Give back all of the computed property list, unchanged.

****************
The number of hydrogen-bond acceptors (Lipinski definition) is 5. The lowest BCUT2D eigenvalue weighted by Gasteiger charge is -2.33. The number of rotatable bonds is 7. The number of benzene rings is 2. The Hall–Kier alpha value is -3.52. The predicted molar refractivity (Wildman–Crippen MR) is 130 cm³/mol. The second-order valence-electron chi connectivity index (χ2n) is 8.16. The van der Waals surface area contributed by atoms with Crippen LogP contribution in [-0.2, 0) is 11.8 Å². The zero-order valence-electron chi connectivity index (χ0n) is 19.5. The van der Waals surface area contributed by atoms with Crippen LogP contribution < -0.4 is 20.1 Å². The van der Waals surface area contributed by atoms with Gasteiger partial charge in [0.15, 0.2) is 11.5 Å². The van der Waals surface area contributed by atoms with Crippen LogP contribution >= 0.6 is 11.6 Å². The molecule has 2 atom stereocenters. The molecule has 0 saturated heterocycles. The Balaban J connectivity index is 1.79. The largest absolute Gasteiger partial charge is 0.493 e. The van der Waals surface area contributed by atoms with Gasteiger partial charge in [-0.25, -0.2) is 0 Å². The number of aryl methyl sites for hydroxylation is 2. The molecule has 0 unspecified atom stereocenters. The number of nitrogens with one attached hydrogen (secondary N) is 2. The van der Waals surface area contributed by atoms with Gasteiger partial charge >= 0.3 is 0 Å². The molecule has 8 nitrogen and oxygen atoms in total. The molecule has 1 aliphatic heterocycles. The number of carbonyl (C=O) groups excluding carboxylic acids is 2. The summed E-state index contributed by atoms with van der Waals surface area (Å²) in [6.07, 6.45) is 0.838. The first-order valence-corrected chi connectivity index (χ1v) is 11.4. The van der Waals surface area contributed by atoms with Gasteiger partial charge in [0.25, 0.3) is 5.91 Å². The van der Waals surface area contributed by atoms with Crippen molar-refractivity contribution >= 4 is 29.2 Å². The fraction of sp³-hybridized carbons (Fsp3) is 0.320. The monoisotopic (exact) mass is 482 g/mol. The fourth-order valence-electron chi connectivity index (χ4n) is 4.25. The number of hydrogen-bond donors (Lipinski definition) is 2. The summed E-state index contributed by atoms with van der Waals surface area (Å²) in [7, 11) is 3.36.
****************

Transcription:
The number of hydrogen-bond acceptors (Lipinski definition) is 5. The lowest BCUT2D eigenvalue weighted by Gasteiger charge is -2.33. The number of rotatable bonds is 7. The number of benzene rings is 2. The Hall–Kier alpha value is -3.52. The predicted molar refractivity (Wildman–Crippen MR) is 130 cm³/mol. The second-order valence-electron chi connectivity index (χ2n) is 8.16. The van der Waals surface area contributed by atoms with Crippen LogP contribution in [-0.2, 0) is 11.8 Å². The zero-order valence-electron chi connectivity index (χ0n) is 19.5. The van der Waals surface area contributed by atoms with Crippen LogP contribution < -0.4 is 20.1 Å². The van der Waals surface area contributed by atoms with Gasteiger partial charge in [0.15, 0.2) is 11.5 Å². The van der Waals surface area contributed by atoms with Crippen LogP contribution >= 0.6 is 11.6 Å². The molecule has 2 atom stereocenters. The molecule has 0 saturated heterocycles. The Balaban J connectivity index is 1.79. The largest absolute Gasteiger partial charge is 0.493 e. The van der Waals surface area contributed by atoms with Gasteiger partial charge in [-0.25, -0.2) is 0 Å². The number of aryl methyl sites for hydroxylation is 2. The molecule has 0 unspecified atom stereocenters. The number of nitrogens with one attached hydrogen (secondary N) is 2. The van der Waals surface area contributed by atoms with Gasteiger partial charge >= 0.3 is 0 Å². The molecule has 8 nitrogen and oxygen atoms in total. The molecule has 1 aliphatic heterocycles. The number of carbonyl (C=O) groups excluding carboxylic acids is 2. The summed E-state index contributed by atoms with van der Waals surface area (Å²) in [6.07, 6.45) is 0.838. The first-order valence-corrected chi connectivity index (χ1v) is 11.4. The van der Waals surface area contributed by atoms with Gasteiger partial charge in [0.25, 0.3) is 5.91 Å². The van der Waals surface area contributed by atoms with Crippen molar-refractivity contribution >= 4 is 29.2 Å². The fraction of sp³-hybridized carbons (Fsp3) is 0.320. The monoisotopic (exact) mass is 482 g/mol. The fourth-order valence-electron chi connectivity index (χ4n) is 4.25. The number of hydrogen-bond donors (Lipinski definition) is 2. The summed E-state index contributed by atoms with van der Waals surface area (Å²) in [7, 11) is 3.36.